Some have suggested that Jesus’ saying, in John 14:2, “In my Father’s house there are many mansions,” has some relationship to the traditions behind the hekhalot literature. As a side note, 2 Nephi 9:41 indicates that Jehovah, or Christ himself, is, ultimately, the guardian of the gate to heaven. Note the emphasis on knowing his name.
O then, my beloved brethren, come unto the Lord, the Holy One. Remember that his paths are righteous. Behold, the way for man is narrow, but it lieth in a straight course before him, and the keeper of the gate is the Holy One of Israel; and he employeth no servant there; and there is none other way save it be by the gate; for he cannot be deceived, for the Lord God is his name.
The motif of passing by guardians of the gates is known in early Christian literature as well. The apocryphal Christian text First Apocalypse of James (31:2 – 34:20) depicts Jesus sharing with his brother, James, what James must do after he is martyred in order to pass by the archons/powers that aggressively guard the way into heaven. There are specific ways that James is to identify himself when questioned by the angelic guards.
James, behold, I shall reveal to you your redemption. When you are seized, and you undergo these sufferings, a multitude (of archons) will arm themselves against you that they may seize you … Not only do they demand toll, but they also take away souls by theft. When you come into these powers, one of them who is their guard will say to you, “Who are you and where are you from?” You say to them, “I am a Son, and I am from the Father.” He will say to you, “What sort of son are you, and to what other do you belong?” You say to him, “I am from the Preexistent Father, and a son of the Preexistent One” … When he says to you, “Where will you go?” you are to say to him, “To the place from which I have come, there shall I return.” And if you say these things, you will escape their attack.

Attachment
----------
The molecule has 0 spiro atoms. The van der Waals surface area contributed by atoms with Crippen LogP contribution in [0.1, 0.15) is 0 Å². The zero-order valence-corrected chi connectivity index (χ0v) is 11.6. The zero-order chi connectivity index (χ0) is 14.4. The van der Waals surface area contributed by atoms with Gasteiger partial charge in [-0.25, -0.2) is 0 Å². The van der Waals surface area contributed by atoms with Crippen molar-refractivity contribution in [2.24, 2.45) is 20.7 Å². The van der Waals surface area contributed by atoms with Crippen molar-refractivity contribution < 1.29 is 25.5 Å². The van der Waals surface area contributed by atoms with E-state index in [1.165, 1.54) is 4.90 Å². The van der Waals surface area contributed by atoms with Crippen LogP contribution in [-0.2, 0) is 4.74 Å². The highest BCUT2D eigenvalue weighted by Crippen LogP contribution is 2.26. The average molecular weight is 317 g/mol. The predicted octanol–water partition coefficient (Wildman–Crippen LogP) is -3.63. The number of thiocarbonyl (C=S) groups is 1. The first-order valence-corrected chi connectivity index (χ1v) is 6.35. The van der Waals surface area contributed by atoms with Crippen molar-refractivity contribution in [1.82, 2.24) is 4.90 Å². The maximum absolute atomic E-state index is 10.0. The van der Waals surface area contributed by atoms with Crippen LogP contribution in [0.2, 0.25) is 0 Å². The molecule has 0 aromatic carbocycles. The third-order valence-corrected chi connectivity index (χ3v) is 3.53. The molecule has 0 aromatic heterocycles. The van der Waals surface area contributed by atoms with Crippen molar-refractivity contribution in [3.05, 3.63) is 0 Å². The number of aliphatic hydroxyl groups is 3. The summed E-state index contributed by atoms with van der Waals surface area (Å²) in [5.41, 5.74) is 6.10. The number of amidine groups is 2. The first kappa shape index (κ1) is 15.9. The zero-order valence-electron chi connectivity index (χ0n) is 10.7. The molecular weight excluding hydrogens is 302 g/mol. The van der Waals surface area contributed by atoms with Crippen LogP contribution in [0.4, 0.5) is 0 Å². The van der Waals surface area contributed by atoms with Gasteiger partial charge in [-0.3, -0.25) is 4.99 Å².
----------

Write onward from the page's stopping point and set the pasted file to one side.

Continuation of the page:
Another pseudepigraphal text from the early Christian period, the Ascension of Isaiah, describes the journey of the prophet Isaiah through the various levels of heaven. In the text (7:25), Isaiah explains how “the glory of my appearance was undergoing transformation as I ascended to each heaven in turn.” In essence, his appearance changed at each level of heaven in order to match the glory of that kingdom. Isaiah has an angelic guide who helps him pass through each gate. At the gate to the highest heaven, the guardian impedes Isaiah’s progress and he requires help from the Lord himself to pass through. When Isaiah reaches the highest heaven, he is allowed to view “the garments, and the thrones, and the crowns which are laid up for the righteous” (8:26). He undergoes a final transformation so that he becomes like an angel in appearance and can participate in the praise and worship of God along with the other heavenly beings.
Following Robert Hall’s conclusions regarding the text, The Ascension of Isaiah presents us with the idea that each heaven is guarded by a gatekeeper and that these gatekeepers require a password for passage through the gate to the next heaven. It also indicates that if the traveler does not know the password, and angel or the Lord himself can help him pass through. Only the Lord can ultimately allow passage through the gates of the highest heaven. The reason that there are gatekeepers, Hall implies, is to prevent an individual from obtaining a glory for which he is not authorized.
To hear more about this topic as it relates to the Book of Mormon don’t miss David’s lecture on Temple Themes in the Psalms & the Book of Mormon, which is part of our Provo City Center Temple Open House Lecture Series.